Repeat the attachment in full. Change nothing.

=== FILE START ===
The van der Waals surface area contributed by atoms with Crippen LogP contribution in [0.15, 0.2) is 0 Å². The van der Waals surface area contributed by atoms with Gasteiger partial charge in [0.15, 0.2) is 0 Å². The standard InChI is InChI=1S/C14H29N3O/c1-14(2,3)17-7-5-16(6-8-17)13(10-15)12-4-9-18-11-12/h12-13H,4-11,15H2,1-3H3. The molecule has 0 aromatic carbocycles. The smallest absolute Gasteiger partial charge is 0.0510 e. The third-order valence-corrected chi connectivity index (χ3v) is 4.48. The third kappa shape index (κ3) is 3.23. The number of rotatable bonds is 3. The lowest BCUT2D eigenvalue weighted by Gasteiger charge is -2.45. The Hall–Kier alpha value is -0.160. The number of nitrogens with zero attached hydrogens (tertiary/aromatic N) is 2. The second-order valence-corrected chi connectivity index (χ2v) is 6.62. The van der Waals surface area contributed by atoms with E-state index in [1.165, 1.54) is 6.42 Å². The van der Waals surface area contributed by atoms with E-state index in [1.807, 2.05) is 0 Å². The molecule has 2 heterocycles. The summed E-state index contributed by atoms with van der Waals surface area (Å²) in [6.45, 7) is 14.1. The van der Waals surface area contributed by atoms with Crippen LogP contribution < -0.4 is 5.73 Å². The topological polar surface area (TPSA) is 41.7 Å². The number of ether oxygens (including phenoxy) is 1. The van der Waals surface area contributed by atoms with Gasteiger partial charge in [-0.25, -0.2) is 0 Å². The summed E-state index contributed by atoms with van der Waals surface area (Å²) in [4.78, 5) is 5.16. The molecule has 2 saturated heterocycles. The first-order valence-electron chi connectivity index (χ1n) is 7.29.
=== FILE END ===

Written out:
The van der Waals surface area contributed by atoms with Crippen LogP contribution in [0.15, 0.2) is 0 Å². The van der Waals surface area contributed by atoms with Gasteiger partial charge in [0.15, 0.2) is 0 Å². The standard InChI is InChI=1S/C14H29N3O/c1-14(2,3)17-7-5-16(6-8-17)13(10-15)12-4-9-18-11-12/h12-13H,4-11,15H2,1-3H3. The molecule has 0 aromatic carbocycles. The smallest absolute Gasteiger partial charge is 0.0510 e. The third-order valence-corrected chi connectivity index (χ3v) is 4.48. The third kappa shape index (κ3) is 3.23. The number of rotatable bonds is 3. The lowest BCUT2D eigenvalue weighted by Gasteiger charge is -2.45. The Hall–Kier alpha value is -0.160. The number of nitrogens with zero attached hydrogens (tertiary/aromatic N) is 2. The second-order valence-corrected chi connectivity index (χ2v) is 6.62. The van der Waals surface area contributed by atoms with E-state index in [1.165, 1.54) is 6.42 Å². The van der Waals surface area contributed by atoms with E-state index in [1.807, 2.05) is 0 Å². The molecule has 2 heterocycles. The summed E-state index contributed by atoms with van der Waals surface area (Å²) in [6.45, 7) is 14.1. The van der Waals surface area contributed by atoms with Crippen LogP contribution < -0.4 is 5.73 Å². The topological polar surface area (TPSA) is 41.7 Å². The number of ether oxygens (including phenoxy) is 1. The van der Waals surface area contributed by atoms with Gasteiger partial charge in [-0.25, -0.2) is 0 Å². The summed E-state index contributed by atoms with van der Waals surface area (Å²) in [4.78, 5) is 5.16. The molecule has 2 saturated heterocycles. The first-order valence-electron chi connectivity index (χ1n) is 7.29.